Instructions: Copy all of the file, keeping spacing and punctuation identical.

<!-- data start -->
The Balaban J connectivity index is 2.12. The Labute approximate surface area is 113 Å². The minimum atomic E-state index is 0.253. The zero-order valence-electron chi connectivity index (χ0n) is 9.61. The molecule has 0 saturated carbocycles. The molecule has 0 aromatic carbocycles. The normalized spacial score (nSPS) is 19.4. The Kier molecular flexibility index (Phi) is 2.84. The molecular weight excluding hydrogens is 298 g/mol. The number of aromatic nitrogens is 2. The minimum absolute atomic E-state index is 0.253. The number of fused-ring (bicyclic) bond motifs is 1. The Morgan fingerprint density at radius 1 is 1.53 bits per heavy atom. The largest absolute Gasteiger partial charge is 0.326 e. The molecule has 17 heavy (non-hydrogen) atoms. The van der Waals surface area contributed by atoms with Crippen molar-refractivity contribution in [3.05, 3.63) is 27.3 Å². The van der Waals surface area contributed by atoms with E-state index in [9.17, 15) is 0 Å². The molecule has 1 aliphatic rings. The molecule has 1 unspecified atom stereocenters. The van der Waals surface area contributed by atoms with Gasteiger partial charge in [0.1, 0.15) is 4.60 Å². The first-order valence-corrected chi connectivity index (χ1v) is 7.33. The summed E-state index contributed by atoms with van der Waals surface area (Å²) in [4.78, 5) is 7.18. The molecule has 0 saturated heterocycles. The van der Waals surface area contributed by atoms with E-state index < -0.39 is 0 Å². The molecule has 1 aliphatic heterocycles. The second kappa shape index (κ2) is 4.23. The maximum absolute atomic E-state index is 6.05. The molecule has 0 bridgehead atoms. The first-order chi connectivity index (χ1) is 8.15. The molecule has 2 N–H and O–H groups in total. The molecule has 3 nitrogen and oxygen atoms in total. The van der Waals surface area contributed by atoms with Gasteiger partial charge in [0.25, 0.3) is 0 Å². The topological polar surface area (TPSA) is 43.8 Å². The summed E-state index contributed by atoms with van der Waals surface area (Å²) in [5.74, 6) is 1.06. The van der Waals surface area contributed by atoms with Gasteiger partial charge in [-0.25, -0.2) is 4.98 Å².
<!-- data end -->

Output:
The Balaban J connectivity index is 2.12. The Labute approximate surface area is 113 Å². The minimum atomic E-state index is 0.253. The zero-order valence-electron chi connectivity index (χ0n) is 9.61. The molecule has 0 saturated carbocycles. The molecule has 0 aromatic carbocycles. The normalized spacial score (nSPS) is 19.4. The Kier molecular flexibility index (Phi) is 2.84. The molecular weight excluding hydrogens is 298 g/mol. The number of aromatic nitrogens is 2. The minimum absolute atomic E-state index is 0.253. The number of fused-ring (bicyclic) bond motifs is 1. The Morgan fingerprint density at radius 1 is 1.53 bits per heavy atom. The largest absolute Gasteiger partial charge is 0.326 e. The molecule has 17 heavy (non-hydrogen) atoms. The van der Waals surface area contributed by atoms with Crippen molar-refractivity contribution in [3.05, 3.63) is 27.3 Å². The van der Waals surface area contributed by atoms with E-state index in [9.17, 15) is 0 Å². The molecule has 1 aliphatic rings. The molecule has 1 unspecified atom stereocenters. The van der Waals surface area contributed by atoms with Gasteiger partial charge in [0.1, 0.15) is 4.60 Å². The first-order valence-corrected chi connectivity index (χ1v) is 7.33. The summed E-state index contributed by atoms with van der Waals surface area (Å²) in [4.78, 5) is 7.18. The molecule has 0 saturated heterocycles. The van der Waals surface area contributed by atoms with E-state index < -0.39 is 0 Å². The molecule has 1 aliphatic heterocycles. The second kappa shape index (κ2) is 4.23. The maximum absolute atomic E-state index is 6.05. The molecule has 0 bridgehead atoms. The first-order chi connectivity index (χ1) is 8.15. The molecule has 2 N–H and O–H groups in total. The molecule has 3 nitrogen and oxygen atoms in total. The van der Waals surface area contributed by atoms with Gasteiger partial charge in [0.25, 0.3) is 0 Å². The topological polar surface area (TPSA) is 43.8 Å². The summed E-state index contributed by atoms with van der Waals surface area (Å²) in [5.74, 6) is 1.06. The van der Waals surface area contributed by atoms with Gasteiger partial charge in [-0.25, -0.2) is 4.98 Å².